College Apologizes After Native American Students’ Visit Is Sidelined By Police

The brothers' Facebook pages are littered with jokes and jabs with their friends. They also post photos of their dog and their mom. They're described as quiet and thoughtful — except when they're rocking in their metal band, Snot Goblin.

In other words, they're American teenagers.

But Thomas Kanewakeron Gray, 19, and Skanahwati Lloyd Gray, 17, are also Native American — and their mother says their appearance was the reason police were called to question the pair as they tried to tour the campus of Colorado State University this week.

The encounter rattled the brothers, ruined their attempt at a campus visit, and sparked responses from a roster of officials, from the CSU tour guide who sent a personal apology to their mother to Colorado's lieutenant governor and some of the university's leaders.

The brothers live in Santa Cruz, N.M. They had saved up their own money to make the trip to the school in Fort Collins, Colo., and they borrowed their mother's car for the seven-hour drive. But they were late joining the tour, and after campus police took them aside, the group moved on without them.

Their right to be on campus was finally confirmed, but by then it was too late to join the tour. Eventually, the brothers simply drove back home.

The university has apologized — and on Friday, it said it had offered to repay the family's expenses for the trip and would like to give them "an all expense paid VIP tour," a school official said via email.

"We'd like the opportunity to speak with Ms. Gray and her sons but we have not heard back from the family," CSU said. "We ask them to please get in touch with us at their convenience."

The school added, "We deeply regret the unwelcoming and concerning experience they had while guests on our campus."

It all started, as CSU said in an earlier statement, when "a parent participating in the tour called campus police because she was nervous about the presence of two young men who joined the tour while it was in progress."

Police approached her sons, Lorraine Kahneratokwas Gray said, and began questioning them.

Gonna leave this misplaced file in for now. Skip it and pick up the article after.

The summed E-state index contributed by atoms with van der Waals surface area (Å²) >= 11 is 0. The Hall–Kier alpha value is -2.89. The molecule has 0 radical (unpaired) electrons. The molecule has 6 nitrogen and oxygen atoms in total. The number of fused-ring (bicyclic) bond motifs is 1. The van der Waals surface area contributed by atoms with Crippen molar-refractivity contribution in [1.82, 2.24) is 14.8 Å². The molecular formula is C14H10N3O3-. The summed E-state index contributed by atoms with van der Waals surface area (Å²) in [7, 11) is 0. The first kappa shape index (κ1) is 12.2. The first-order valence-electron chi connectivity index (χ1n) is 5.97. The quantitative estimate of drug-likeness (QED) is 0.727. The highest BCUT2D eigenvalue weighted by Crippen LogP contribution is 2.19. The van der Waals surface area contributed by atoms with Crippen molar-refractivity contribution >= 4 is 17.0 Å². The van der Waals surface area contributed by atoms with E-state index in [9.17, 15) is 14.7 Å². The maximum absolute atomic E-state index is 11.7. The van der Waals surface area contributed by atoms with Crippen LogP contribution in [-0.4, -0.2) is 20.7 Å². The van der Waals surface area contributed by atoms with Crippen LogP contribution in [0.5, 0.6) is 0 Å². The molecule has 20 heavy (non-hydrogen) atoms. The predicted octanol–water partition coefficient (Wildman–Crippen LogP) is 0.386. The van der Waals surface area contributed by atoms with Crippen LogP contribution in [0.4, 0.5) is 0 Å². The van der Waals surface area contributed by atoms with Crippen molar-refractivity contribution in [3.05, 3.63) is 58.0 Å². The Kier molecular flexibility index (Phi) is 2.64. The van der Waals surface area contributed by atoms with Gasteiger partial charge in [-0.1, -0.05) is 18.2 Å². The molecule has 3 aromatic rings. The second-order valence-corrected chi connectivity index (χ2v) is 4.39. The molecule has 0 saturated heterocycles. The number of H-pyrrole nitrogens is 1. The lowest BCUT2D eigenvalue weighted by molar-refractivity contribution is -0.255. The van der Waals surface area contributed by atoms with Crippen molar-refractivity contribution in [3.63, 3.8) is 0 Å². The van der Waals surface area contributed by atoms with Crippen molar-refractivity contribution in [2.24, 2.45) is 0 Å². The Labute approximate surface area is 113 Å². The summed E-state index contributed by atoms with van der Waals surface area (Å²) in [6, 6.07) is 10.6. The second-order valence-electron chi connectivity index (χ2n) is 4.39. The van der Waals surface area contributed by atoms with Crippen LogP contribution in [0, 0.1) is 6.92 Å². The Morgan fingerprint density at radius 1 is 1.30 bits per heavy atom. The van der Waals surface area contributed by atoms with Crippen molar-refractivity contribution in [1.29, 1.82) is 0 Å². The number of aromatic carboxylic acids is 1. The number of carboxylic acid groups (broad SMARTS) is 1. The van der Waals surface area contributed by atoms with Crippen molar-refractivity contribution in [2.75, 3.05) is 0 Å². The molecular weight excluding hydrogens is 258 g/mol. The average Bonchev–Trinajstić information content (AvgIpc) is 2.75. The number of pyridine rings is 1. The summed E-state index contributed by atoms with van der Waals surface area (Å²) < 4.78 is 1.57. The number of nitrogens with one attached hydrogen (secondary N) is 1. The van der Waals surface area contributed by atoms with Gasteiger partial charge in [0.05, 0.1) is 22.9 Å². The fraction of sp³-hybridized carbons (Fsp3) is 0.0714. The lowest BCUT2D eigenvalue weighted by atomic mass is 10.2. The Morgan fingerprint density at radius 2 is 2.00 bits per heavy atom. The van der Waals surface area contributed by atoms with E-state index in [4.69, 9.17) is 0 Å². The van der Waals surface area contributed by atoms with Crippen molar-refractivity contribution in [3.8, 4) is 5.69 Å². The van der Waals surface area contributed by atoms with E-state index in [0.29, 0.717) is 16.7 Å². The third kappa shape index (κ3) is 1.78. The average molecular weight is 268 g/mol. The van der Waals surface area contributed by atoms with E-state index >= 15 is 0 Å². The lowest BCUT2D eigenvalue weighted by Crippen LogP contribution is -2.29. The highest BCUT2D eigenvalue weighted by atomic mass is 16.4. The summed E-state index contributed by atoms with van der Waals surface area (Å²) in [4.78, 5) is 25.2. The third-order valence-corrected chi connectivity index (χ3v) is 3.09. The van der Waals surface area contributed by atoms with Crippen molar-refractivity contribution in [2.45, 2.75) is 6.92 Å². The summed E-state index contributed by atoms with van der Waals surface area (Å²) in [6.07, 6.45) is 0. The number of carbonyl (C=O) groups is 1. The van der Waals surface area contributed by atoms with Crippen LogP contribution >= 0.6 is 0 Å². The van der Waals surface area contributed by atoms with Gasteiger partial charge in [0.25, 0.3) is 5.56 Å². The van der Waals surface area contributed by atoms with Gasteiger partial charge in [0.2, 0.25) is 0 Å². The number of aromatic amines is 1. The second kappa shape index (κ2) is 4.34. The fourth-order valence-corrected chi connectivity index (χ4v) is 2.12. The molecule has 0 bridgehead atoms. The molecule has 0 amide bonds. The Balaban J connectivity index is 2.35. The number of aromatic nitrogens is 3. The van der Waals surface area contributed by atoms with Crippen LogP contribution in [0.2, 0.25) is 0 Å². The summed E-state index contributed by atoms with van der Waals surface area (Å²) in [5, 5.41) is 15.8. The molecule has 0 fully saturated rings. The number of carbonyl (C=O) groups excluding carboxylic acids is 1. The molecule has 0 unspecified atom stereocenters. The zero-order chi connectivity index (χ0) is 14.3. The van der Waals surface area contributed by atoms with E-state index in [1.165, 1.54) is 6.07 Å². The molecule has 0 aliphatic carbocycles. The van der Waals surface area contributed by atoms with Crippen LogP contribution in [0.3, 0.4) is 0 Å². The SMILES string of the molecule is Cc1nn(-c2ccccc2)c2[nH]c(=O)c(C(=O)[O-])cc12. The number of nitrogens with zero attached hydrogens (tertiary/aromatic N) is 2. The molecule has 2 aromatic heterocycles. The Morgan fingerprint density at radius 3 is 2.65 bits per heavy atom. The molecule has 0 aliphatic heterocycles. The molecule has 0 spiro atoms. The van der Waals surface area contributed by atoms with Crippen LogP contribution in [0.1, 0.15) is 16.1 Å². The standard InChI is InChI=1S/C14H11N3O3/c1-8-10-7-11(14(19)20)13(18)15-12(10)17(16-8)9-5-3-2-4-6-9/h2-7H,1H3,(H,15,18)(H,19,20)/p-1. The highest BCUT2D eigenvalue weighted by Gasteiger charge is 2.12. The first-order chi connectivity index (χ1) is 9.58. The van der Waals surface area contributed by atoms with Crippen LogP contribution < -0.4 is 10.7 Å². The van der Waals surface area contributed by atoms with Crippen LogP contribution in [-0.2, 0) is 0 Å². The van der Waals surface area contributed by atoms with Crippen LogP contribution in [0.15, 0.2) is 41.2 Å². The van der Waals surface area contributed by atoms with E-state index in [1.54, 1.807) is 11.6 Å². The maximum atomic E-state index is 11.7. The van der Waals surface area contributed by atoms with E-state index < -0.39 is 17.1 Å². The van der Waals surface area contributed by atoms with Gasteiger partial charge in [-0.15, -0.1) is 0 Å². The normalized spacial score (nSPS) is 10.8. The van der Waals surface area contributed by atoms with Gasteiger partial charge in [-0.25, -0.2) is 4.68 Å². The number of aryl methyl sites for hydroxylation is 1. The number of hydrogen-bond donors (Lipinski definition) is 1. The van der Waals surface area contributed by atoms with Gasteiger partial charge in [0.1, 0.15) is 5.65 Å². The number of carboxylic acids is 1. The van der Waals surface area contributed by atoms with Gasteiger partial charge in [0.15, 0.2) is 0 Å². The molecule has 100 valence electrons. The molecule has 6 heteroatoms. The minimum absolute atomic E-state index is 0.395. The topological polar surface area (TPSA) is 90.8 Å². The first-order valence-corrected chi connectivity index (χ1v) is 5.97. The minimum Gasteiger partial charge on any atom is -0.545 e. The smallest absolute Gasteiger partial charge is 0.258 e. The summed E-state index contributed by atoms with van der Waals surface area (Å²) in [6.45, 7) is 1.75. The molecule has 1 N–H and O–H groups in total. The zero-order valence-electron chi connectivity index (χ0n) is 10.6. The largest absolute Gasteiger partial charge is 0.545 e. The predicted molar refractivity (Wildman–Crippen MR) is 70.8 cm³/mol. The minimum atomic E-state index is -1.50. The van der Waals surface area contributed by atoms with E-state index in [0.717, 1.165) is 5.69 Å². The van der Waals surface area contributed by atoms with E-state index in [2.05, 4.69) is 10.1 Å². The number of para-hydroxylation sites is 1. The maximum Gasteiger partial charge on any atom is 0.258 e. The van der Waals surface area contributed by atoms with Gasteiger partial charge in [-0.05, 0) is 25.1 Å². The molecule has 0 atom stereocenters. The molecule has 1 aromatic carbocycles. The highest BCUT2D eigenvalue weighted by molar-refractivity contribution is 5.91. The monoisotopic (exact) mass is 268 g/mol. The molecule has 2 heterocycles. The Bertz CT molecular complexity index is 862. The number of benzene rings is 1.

From Kahneratokwas Gray's recent description of the event on her Facebook page:

"My two teenagers were 'patted down,' and my 17-year-old ordered to 'empty his pockets,' then immediately ordered to 'keep his hands out of his pockets,' until he was forced to ask 'which one do you want me to do?'

"All this treatment because some 'nervous mother' didn't like how my boys looked and was unsettled by their quiet presence?"

To Kahneratokwas Gray, the police officers' actions sparked concerns about racial profiling. She tells member station KUNC that the police intervention left her sons frantic and unsure of what they should do.

"I was concerned for my sons' safety and advised them to return home immediately," she told KUNC. "Our family is shocked and saddened over this incident of racial profiling, and disappointed that the school didn't take a proactive stand in protecting my boys from being shamed in this hostile way."

In the university's statement that was signed by three vice presidents — from the departments of enrollment, diversity and student affairs — the school said, "This incident is sad and frustrating from nearly every angle, particularly the experience of two students who were here to see if this was a good fit for them as an institution."

On Thursday, Lt. Gov. Donna Lynne, who also chairs Colorado's Commission on Indian Affairs, issued a statement voicing concern over the young men's treatment. She said that the school is showing the proper seriousness in its response — and is introducing new protocols around campus tours.

Lynne wrote that she and her colleagues "hope that the young men will not be deterred in their pursuit of attending college in Colorado, a traditional homeland to many tribal nations."

On Kahneratokwas Gray's Facebook page, a Colorado resident and spiritual teacher named Jeannie Zandi also offered an apology.

"I live nearby CSU in Loveland and I just wanted to reach out and say that I am so sorry for the treatment of your sons and I am embarrassed for this community," Zandi wrote.

Many of the people commenting on Kahneratokwas Gray's posts about the incident called on the woman who initially called police to step forward so she can deliver her own apology to the young men.

Another commenter, Mike Adams, suggested a day of "mandatory national training" to prevent such encounters. Here's how he described the lesson: "Do NOT call 911 just because you notice there are brown people in your vicinity. That doesn't constitute an emergency!"

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